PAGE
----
Using these infrastructure pieces, how does the government issue Invisible Identity Numbers to individuals that can replace the Social Security Number system? The first step is to setup a system of enrollment so people can get the new IIN. There will be a process for identity proofing that is rigorous, using a points system similar to how New York State issues Drivers Licenses (NY State, 2015), with different types of documents providing a different number of points that are acceptable for identity proofing. Individuals will present themselves at the NIA with this documentation, including their Social Security Number, Birth Certificate, Drivers License, Passport and other documents that are used to prove they are indeed the person that a given SSN points to. The government would then issue the claim of an IIN to the individual.  The government would also publish a record in a public database stating that the person with a particular SSN now has and IIN. This would “retire” the SSN so that everyone knows to not accept it from anyone claiming to be that person because the “real” person has an IIN and should be using that. There will also have to have a dispute resolution system in place as fraudsters will try to attain IIN’s that really belong to other people.  To get the claim of an IIN from the NIA, an individual must sign up with an Agency and download on to their phone an application that provide them with a IIN Agent. A company named Evernym makes the software code and in the future there will be different companies that will also make agent codes so individual will have a choice of agent provider . This is the secure application that enables the individual to store their claim information and manage all their interactions using these claims.  Both the individual (via their mobile app and agent) and the NIA would next register a DID on the Sovrin Distributed ledger. A DID (decentralized identifier) is a globally unique long number generated cryptographically. With each DID comes a DDO—a JSON document containing the public key from a public-private key pair.  Both the individual’s agent and the NIA get unique public private key pair that allows them to open a secure cryptographic tunnel for secure communication. Though this tunnel the NIA sends the IIN to the individual’s Agent. The NIA also writes to the Sovrin ledger a cryptographic proof that they issued the IIN.  This proof does not reveal the IIN, but will enable the individual to prove to any institution or agency that the individual has a unique valid (non-revoked) IIN. 

Using the IIN

Now that the individual has an IIN, they can use it to interact with their employers, banks or government agencies. With every agency or institution that they interact with they go through the same ceremony using the Sovrin ledger to create a unique cryptographically secure communication tunnel. When that tunnel is established they send along the proof that they have an IIN and proof it was issued to them by the NIA. They never send the actual IIN. They use Zero Knowledge Proof technology that transforms the IIN into a cryptographic proof when it is shared so the actual IIN isn’t reveled. This is what makes it very secure—and can virtually end identity theft/fraud as we know it.  This can seem hard to understand because the fancy math can accomplish something that is not possible using ordinary paper-based physical systems that are usually used to track identity. It is critical that we leapfrog the mental models that paper and traditional systems of unique identifiers like SSNs have created for us, We need to leverage the strong new security and privacy-protecting properties these new types of cryptographic identifiers can provide.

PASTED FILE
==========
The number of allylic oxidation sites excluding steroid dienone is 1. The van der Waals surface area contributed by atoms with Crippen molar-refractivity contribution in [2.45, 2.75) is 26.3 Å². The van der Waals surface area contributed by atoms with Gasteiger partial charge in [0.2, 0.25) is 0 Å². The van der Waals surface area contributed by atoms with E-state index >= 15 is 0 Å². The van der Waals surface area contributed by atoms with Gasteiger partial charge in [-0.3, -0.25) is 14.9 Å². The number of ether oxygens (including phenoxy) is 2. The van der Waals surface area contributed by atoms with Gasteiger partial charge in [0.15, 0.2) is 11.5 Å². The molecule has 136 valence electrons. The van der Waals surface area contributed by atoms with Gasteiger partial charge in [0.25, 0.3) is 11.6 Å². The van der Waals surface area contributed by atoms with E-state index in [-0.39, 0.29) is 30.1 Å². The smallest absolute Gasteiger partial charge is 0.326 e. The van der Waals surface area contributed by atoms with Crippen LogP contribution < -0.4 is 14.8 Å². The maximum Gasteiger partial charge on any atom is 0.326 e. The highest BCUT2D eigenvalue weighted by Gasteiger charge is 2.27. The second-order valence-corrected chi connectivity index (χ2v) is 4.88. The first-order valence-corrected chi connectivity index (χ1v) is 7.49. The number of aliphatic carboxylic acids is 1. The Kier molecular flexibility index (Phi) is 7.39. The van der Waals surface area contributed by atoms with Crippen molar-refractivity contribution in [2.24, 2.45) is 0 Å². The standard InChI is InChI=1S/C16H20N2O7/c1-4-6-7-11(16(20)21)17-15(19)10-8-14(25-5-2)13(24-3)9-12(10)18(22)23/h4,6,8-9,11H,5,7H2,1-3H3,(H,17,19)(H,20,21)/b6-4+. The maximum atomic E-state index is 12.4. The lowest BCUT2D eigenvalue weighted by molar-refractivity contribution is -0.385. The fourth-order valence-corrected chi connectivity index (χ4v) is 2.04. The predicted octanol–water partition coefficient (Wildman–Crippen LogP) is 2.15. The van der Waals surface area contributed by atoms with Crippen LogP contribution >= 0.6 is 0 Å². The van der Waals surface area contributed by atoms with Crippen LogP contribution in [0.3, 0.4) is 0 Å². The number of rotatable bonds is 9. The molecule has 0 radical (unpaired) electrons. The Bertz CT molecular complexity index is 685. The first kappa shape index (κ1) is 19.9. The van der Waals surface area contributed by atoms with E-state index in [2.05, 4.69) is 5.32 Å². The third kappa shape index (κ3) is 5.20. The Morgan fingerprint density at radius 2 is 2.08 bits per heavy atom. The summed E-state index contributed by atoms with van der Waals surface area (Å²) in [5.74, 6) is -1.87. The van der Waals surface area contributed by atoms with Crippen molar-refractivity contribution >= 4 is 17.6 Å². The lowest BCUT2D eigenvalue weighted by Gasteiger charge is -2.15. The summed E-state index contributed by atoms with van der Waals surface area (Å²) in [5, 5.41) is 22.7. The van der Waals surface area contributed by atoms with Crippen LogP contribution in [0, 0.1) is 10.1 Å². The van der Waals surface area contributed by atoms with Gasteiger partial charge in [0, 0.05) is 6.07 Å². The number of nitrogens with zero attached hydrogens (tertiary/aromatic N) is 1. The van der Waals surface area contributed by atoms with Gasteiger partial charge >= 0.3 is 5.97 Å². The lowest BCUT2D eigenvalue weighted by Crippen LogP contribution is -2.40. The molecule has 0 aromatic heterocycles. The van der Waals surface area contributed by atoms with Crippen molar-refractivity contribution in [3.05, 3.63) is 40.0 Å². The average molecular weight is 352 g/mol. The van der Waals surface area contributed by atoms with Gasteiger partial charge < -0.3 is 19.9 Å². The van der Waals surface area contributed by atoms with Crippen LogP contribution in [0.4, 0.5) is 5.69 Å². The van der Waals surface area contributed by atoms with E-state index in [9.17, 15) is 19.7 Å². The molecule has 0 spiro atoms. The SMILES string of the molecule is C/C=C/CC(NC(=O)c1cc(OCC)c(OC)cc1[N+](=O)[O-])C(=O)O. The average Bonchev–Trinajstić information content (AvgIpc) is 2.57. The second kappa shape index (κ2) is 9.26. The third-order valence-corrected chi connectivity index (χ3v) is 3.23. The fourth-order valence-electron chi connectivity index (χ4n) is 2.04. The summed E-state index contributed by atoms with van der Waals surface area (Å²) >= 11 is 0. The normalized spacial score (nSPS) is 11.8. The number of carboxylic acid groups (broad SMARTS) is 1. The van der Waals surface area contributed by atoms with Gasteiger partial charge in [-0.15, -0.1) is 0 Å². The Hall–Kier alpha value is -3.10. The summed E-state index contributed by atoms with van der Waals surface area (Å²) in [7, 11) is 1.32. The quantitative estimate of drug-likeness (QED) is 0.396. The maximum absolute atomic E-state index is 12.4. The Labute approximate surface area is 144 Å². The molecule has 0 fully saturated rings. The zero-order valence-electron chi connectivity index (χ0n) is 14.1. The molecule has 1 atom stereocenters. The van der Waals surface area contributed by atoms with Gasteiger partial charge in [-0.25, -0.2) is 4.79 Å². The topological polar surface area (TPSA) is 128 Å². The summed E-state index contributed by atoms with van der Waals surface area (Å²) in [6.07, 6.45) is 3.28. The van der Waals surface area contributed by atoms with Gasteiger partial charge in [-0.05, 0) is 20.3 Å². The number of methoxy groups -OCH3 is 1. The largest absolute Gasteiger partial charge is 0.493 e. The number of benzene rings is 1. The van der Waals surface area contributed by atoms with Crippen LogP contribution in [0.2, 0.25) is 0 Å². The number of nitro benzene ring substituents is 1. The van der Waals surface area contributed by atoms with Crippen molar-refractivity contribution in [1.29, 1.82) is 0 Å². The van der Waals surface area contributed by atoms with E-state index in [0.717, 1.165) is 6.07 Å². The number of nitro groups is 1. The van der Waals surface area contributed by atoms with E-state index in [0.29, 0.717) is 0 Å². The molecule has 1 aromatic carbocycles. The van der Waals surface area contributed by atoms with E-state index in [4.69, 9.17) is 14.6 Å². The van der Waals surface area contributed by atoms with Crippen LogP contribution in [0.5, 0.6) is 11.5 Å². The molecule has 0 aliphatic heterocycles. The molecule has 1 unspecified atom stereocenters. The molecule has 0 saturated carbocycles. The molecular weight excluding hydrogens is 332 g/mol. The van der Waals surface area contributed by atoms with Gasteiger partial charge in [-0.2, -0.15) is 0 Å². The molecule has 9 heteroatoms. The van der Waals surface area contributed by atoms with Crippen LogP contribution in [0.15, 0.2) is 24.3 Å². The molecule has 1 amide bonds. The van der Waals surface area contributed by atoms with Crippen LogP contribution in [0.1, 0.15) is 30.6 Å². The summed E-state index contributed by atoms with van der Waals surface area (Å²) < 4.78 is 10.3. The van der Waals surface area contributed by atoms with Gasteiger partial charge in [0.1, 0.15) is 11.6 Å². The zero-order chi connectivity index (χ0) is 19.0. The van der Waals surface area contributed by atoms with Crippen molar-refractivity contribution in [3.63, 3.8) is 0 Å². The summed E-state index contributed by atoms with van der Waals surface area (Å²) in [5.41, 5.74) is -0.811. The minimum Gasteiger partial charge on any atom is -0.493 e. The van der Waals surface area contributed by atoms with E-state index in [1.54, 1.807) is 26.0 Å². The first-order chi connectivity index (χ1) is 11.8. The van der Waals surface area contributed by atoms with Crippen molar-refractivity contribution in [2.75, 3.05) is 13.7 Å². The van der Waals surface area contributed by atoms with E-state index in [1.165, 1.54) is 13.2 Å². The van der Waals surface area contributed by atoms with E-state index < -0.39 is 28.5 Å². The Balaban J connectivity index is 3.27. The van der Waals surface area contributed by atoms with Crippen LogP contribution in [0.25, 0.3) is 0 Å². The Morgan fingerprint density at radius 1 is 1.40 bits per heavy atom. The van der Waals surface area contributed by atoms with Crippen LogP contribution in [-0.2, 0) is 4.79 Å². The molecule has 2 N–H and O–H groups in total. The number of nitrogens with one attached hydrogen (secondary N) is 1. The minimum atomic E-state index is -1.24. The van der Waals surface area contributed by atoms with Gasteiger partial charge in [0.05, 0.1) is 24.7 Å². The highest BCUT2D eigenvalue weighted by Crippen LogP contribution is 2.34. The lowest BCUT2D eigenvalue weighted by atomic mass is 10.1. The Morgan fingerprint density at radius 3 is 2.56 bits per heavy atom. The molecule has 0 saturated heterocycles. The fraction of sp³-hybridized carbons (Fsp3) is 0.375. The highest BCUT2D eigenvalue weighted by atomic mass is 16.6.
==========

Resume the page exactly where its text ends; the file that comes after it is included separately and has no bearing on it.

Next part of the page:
Adoption and Use

Employers will be encourage to switch away from using SSN’s (with all its ensuing security risks) to accepting IIN proofs. Individuals can create a cryptographic tunnel with their employer, in the same way they did with the NIA. They share the proof they have of their IIN with the employer who then passes along a proof of the proof to the government when submitting their taxes and other government benefits. If an individual has three different employers - each employer has a unique proof of the IIN of  the individual. When the individual goes to file one’s taxes the individual can support the Tax agency knowing the three different they proofs they of the same individual from three different employers actually represent the same individual. This totally leap frogs the SSN in terms of its ability to keep individuals and businesses secure. 

Relating to  Other Agencies

An individual will be able to use the proof  of their IIN with a whole range of government entities. Each agency an individual interact with creates a cryptographic tunnel with the citizen’s agent, in the same way they did with the NIA to get the claim of the IIN. They use this tunnel to communicate the Zero Knowledge Proof of their IIN, not the actual IIN. In this way the agencies know it is the same individual they are interacting with over time. The individual will also be able to communicate with the agency via the cryptographic tunnel  - messages about needed updates, payments, to or from the government, services, appointments. This could include text messages or phone calls. The NIA does not interact directly with any other government agencies and shares no identity information with them directly. The main way that other government agencies know that the IIN proof they have from an individual is unique is via the proof they record to the Sovrin ledger that other agencies can check to see if indeed the IIN proof  they have from an individual is legitimate. They can also use the other proofs the individual presents, see the Appendix below about how Jain uses it to open a bank account for filling the know your customer requirements. 


New York State Department of Moter Vehicles (2015), Proofs of Identity,  Document number ID-44 (12/15). https://dmv.ny.gov/forms/id44.pdf